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The Elegance of the Hedgehog

by Muriel Barbery

The Elegance of the Hedgehog
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  • Paperback:
    Sep 2008, 336 pages

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Book Reviewed by:
Megan Shaffer

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There are currently 4 reader reviews for The Elegance of the Hedgehog
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Elizabeth G. (12/22/11)

It's the Camellias I Wonder About...
Never mind commas, does she know what a camellia is? "In the flower bed there are some pretty little red and white flowers, you planted them.." (pg290). (Busy Lizzies?) "I'd have planted them all over the place....They are camellias.." (201). "He was stationed... over the bed of roses and dwarf camellias.." (pg 85) Must have been tall. Dwarf camellias can be 20'. Maybe the concierge bought a batch of mini dwarf cultivars from the Southern States? No. Would have attracted too much attention. Authorial passmenterie: she needed them to be camellias to thread in her Japanese theme. Also felt, having completed the work, she simply divided it, at times clumsily, between the 2 speakers. The different size print helped. Provocative though: "Art is emotion without desire." (Pg 200) Shall we apply this to the book? It remined me of Mischa Belinski's 'Fieldwork' in that , despite their graces, both are rehashed class notes
Emma @ Words And Peace (05/21/11)

Why I loved the Elegance of the Hedgehog
For whatever reason, I’m losing my ability to read French books; their language sounds now usually dull and pompous to me. It is a strange phenomenon for someone who has devoured so many French books.

As I couldn’t anyway find this one in French in the US, I listened to its English version, and oh, what a delight!

Of course, if you have never lived in an apartment building with a “concierge”, this book may be difficult for you to appreciate in its full worth and beauty.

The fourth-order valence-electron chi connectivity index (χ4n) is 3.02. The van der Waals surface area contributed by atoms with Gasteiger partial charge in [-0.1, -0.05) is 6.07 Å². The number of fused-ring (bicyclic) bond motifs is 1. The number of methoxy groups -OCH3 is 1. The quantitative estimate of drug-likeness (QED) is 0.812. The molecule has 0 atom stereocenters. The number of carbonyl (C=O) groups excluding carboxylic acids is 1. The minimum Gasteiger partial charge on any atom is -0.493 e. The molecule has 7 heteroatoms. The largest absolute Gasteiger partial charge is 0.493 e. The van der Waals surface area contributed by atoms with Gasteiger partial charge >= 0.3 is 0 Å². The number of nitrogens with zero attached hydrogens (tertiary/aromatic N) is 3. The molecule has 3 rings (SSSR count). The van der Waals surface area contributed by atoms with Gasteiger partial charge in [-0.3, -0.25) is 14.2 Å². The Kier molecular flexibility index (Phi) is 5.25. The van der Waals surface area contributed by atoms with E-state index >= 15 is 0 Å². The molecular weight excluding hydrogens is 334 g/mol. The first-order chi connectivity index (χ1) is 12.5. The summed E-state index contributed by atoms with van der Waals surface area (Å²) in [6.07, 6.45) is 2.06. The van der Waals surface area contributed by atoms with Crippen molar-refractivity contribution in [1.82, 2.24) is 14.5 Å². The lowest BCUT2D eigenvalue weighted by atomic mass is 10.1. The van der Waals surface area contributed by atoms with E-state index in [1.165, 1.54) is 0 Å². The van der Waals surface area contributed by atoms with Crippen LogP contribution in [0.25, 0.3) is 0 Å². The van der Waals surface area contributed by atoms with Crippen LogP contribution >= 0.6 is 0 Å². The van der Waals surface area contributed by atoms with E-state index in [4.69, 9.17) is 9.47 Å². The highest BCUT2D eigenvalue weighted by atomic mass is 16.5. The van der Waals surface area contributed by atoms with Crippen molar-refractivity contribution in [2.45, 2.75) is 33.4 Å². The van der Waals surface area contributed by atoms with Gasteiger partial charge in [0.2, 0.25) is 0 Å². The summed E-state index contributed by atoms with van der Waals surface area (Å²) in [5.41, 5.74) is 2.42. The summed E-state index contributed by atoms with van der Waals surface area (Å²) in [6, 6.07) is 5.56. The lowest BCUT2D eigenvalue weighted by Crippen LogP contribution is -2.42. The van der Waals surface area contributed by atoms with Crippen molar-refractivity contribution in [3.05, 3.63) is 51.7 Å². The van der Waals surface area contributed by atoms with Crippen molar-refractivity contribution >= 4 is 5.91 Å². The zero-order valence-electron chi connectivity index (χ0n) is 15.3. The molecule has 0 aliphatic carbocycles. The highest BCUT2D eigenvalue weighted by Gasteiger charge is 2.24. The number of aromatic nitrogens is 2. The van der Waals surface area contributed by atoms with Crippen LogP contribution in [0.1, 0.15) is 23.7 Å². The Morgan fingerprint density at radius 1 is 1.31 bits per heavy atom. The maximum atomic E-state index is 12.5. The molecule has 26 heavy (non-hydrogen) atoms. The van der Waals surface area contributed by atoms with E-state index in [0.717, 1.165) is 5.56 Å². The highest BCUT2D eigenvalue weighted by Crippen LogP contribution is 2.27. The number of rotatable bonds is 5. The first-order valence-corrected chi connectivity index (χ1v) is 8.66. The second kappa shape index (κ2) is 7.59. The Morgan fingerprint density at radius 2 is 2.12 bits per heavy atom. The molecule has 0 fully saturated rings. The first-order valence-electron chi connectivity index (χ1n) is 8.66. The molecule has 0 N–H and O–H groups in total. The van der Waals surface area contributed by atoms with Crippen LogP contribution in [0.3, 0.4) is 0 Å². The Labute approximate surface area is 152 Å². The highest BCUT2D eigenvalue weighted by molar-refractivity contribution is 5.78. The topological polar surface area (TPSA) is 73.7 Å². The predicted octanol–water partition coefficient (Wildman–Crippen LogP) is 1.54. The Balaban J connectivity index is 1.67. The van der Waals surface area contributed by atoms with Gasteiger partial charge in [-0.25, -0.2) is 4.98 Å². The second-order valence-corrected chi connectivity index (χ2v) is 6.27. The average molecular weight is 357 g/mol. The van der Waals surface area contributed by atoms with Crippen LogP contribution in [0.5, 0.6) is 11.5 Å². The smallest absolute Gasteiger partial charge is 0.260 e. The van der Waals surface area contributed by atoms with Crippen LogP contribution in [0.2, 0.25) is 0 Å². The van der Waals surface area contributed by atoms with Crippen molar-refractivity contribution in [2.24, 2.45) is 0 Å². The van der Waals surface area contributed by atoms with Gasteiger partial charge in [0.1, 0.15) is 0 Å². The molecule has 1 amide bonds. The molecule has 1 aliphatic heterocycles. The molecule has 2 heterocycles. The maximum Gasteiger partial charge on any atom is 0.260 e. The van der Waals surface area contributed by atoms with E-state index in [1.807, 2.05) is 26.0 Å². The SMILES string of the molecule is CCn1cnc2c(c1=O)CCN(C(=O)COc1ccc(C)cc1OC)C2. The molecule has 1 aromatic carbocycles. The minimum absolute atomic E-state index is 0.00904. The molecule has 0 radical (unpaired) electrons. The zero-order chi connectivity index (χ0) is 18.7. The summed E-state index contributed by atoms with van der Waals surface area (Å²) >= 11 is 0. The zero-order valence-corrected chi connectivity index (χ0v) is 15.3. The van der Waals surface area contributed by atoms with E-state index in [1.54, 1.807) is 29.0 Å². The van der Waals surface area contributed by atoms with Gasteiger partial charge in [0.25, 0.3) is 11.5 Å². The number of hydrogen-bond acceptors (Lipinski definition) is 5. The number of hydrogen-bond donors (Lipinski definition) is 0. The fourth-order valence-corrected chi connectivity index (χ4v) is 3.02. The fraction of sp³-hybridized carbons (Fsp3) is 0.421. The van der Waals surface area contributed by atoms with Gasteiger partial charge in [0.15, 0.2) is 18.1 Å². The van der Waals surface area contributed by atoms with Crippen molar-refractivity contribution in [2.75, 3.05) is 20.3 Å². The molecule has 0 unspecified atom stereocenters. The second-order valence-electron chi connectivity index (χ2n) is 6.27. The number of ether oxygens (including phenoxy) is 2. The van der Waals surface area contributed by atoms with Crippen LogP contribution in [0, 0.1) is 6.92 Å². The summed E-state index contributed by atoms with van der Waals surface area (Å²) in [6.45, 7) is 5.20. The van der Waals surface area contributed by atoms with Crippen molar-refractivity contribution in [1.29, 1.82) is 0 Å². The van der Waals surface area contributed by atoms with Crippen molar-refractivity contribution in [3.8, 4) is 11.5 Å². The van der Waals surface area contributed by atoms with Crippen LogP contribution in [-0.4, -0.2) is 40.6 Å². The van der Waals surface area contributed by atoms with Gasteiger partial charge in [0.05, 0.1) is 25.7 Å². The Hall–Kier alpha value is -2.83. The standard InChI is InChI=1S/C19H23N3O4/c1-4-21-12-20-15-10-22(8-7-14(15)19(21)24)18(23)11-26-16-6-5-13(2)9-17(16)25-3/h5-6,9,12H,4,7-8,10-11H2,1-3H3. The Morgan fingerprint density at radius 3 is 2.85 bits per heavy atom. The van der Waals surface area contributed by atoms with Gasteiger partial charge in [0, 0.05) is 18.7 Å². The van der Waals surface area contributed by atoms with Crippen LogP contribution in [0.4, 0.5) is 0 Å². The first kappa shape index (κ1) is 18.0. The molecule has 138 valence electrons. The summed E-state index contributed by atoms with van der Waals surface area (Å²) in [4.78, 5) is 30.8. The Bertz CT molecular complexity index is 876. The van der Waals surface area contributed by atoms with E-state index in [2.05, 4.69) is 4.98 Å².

The “concierge” is so often this very nosy woman who manages to know everything about everyone, and who’s often caught “spying” behind a curtain and all the comings and goings around her “kingdom”. I remember the most serious insult my mother would give to someone a bit too nosy to her taste, by declaring: “Quelle concierge!” (“she’s so much like a concierge!”)

So to remain true to the regular picture, Renée has this real “concierge” façade, symbolized and lived out in the 2 parts of her apartment: one with a noisy TV, set on a stupid channel, and a back room where she spends hours delighting in philosophy books and the like.

This facade will collapse with the meeting of a new tenant, and of a smart young girl, Paloma, disgusted by the wealth and low cultural level of her parents and milieu.

This book is full of wit and I laughed a lot, through the reflections of Paloma and Renée.

Through it, I also discovered Purcell’s opera Dido and Aeneas!

In a word, I believe this book has reconciled me with French literature.
My complete review is on my blog: Words And Peace
Dave S (05/12/11)

The Elegance of the Hedgehog
A strange title indeed, but what a gem of a book! The author's use of language to describe her characters and story was engaging. While Ms Barbery's background in philosophy comes through, the humor woven throughout balances things nicely and creates a gentle flow in how the story progresses. This is a book to read slowly to ensure you savor every word.
Jane a (Lakeport, Calif) (06/12/09)

The Elegance of the Hedgehog
I can't remember when I enjoyed a story as much as I did this one; I read it twice! The author's style was, to me, enchanting; I love her use of the language itself....metaphors and similes, in particular. I found Renee's sense of humor, combined with her intelligence, to be refreshing and thought-provoking; I would like to have had her for a friend. While Paloma has, in addition to her intelligence, the emotions and immaturity of a young girl, I felt that she will mature into an interesting and engaging young woman. The ending produced a true sense of loss, for me. All in all, a very wonderful book !
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